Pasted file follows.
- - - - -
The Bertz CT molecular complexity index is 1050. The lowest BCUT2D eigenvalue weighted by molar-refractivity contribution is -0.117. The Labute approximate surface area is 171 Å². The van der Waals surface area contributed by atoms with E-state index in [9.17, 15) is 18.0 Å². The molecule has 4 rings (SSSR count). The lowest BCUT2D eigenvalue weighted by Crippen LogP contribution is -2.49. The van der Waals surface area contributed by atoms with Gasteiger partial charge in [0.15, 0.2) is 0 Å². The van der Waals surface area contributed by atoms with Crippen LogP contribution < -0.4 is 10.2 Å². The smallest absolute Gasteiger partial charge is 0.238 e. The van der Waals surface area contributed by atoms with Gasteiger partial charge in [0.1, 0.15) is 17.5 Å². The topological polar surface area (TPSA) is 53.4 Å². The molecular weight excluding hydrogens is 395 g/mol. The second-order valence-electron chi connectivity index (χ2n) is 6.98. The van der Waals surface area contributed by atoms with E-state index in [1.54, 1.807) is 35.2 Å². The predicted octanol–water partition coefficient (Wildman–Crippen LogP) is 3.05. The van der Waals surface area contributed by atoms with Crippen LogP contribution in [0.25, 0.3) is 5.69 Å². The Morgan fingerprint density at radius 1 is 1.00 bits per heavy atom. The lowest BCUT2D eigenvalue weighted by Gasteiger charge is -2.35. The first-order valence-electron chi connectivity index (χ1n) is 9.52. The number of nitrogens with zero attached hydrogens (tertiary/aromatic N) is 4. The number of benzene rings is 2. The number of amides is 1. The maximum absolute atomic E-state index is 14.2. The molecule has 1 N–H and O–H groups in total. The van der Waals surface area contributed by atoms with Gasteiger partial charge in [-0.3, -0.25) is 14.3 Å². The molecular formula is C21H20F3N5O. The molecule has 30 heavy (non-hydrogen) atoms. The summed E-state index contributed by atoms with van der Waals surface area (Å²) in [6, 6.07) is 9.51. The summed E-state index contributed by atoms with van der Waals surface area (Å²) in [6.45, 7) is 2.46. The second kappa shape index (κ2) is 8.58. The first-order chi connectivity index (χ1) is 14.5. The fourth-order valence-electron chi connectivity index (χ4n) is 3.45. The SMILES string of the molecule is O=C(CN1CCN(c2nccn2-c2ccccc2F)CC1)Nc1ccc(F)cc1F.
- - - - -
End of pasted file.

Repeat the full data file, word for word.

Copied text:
The Bertz CT molecular complexity index is 1050. The lowest BCUT2D eigenvalue weighted by molar-refractivity contribution is -0.117. The Labute approximate surface area is 171 Å². The van der Waals surface area contributed by atoms with E-state index in [9.17, 15) is 18.0 Å². The molecule has 4 rings (SSSR count). The lowest BCUT2D eigenvalue weighted by Crippen LogP contribution is -2.49. The van der Waals surface area contributed by atoms with Gasteiger partial charge in [0.15, 0.2) is 0 Å². The van der Waals surface area contributed by atoms with Crippen LogP contribution < -0.4 is 10.2 Å². The smallest absolute Gasteiger partial charge is 0.238 e. The van der Waals surface area contributed by atoms with Gasteiger partial charge in [0.1, 0.15) is 17.5 Å². The topological polar surface area (TPSA) is 53.4 Å². The molecular weight excluding hydrogens is 395 g/mol. The second-order valence-electron chi connectivity index (χ2n) is 6.98. The van der Waals surface area contributed by atoms with E-state index in [1.54, 1.807) is 35.2 Å². The predicted octanol–water partition coefficient (Wildman–Crippen LogP) is 3.05. The van der Waals surface area contributed by atoms with Crippen LogP contribution in [0.25, 0.3) is 5.69 Å². The Morgan fingerprint density at radius 1 is 1.00 bits per heavy atom. The lowest BCUT2D eigenvalue weighted by Gasteiger charge is -2.35. The first-order valence-electron chi connectivity index (χ1n) is 9.52. The number of nitrogens with zero attached hydrogens (tertiary/aromatic N) is 4. The number of benzene rings is 2. The number of amides is 1. The maximum absolute atomic E-state index is 14.2. The molecule has 1 N–H and O–H groups in total. The van der Waals surface area contributed by atoms with Gasteiger partial charge in [-0.3, -0.25) is 14.3 Å². The molecular formula is C21H20F3N5O. The molecule has 30 heavy (non-hydrogen) atoms. The summed E-state index contributed by atoms with van der Waals surface area (Å²) in [6, 6.07) is 9.51. The summed E-state index contributed by atoms with van der Waals surface area (Å²) in [6.45, 7) is 2.46. The second kappa shape index (κ2) is 8.58. The first-order chi connectivity index (χ1) is 14.5. The fourth-order valence-electron chi connectivity index (χ4n) is 3.45. The SMILES string of the molecule is O=C(CN1CCN(c2nccn2-c2ccccc2F)CC1)Nc1ccc(F)cc1F.